In June, I was personally contacted by a security researcher who had discovered a vulnerability in one component of the Sqreen PHP agent. This vulnerability would allow a bad actor to execute injected code through network access to the Sqreen PHP daemon.
The data, accounts, or other sensitive information of vulnerable customers weren’t compromised or accessed because of this vulnerability. And the confidentiality and integrity of the Sqreen backend, servers, and data haven’t been affected.
The identified issue does not affect PHP agents 1.16.0 and later (released on or after April 2020) as this issue was corrected before we were aware of the problem, as part of a separate, non-related, engineering improvement. This issue does not affect any other agents.
This vulnerability led us to create 2 CVEs to reference the issues:
- CVE-2020-25489 for the PyMiniRacer heap overflow;
- CVE-2020-25490 for the lack of signature verification
We have now communicated to all of our impacted customers, and we wanted to take the opportunity to share this and describe how we remediated it. We know it might not be standard practice to be so open, but we believe in transparency at Sqreen, and hopefully these learnings can be helpful for others as well.
Let’s start by taking a look at how the PHP agent works, and at the security mechanisms that are in place.
How does the Sqreen PHP agent work?
The PHP agent has two main components: A PHP extension, that performs all the dynamic instrumentation of the PHP processes, and a PHP daemon, that holds the state towards our API, and receives information from the extensions.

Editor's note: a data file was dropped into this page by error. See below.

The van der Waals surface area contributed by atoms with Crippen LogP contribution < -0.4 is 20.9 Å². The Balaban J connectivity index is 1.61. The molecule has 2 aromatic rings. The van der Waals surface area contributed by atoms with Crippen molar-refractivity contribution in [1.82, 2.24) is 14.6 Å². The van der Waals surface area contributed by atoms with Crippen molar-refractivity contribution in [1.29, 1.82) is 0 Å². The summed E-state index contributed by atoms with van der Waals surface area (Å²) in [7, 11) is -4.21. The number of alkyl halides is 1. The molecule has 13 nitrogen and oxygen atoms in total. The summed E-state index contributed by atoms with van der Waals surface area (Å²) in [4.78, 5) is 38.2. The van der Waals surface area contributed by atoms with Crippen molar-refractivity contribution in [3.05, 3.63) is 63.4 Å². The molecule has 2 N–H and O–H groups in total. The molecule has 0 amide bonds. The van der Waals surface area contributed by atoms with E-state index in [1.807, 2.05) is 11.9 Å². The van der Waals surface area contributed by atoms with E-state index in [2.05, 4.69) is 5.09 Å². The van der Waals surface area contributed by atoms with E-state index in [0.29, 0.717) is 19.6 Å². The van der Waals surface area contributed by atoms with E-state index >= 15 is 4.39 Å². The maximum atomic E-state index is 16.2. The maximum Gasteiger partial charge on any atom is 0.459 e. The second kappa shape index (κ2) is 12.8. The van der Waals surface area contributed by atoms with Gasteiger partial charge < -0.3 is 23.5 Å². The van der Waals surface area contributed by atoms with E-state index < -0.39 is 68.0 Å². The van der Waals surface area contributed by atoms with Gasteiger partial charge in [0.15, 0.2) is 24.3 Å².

Since PHP productions are often configured on a single machine running several different applications (using FPM pools), we needed the daemon to be stateless, and its configuration driven by the FPM pools. Hence, the daemon is listening for connections coming from the pools, and get its API token and other configuration directives from there.
Then, our daemon uses this token to fetch its Sqreen configuration from our backend. This includes the latest RASP protections, In-App WAF configuration and custom rules, allowlist and denylist for IP addresses and users, etc.
Since RASP protections are active and running in a virtual machine, we sign them offline with a private key. The agent checks the signature with its public key, and only runs them if the signature is correct. This helps us ensure that what’s entering into the virtual machine is safe, so we can be confident that no malicious RASP code will ever block legitimate requests, or try to abuse the virtual machine.
Our 6 agents (soon to be 7!) follow the same architecture, though only PHP has a daemon.
How did this vulnerability come about?
Now, let’s look at how this design (great on paper) actually had a few implementation gaps, that, while not necessarily harmful on their own, could cause harm if all leveraged together.
- First, since the configuration is pushed from the extension to the daemon, the backend URL can be defined by the extension. Hence, an attacker could specify their own server URL.
- Secondly, the rule signature verification wasn’t always properly enforced in the daemon. Hence, the attacker could inject their own rules, and have them executed in the virtual machine.
- Last but not least, a part of our virtual machine had a flaw that allowed an attacker controlling their input and outputs to execute arbitrary code.
Those 3 gaps, strung together by a skilled attacker, would allow them to execute code in the Sqreen daemon process. This daemon isn’t running as a privileged process, but still has some access to the app’s traffic.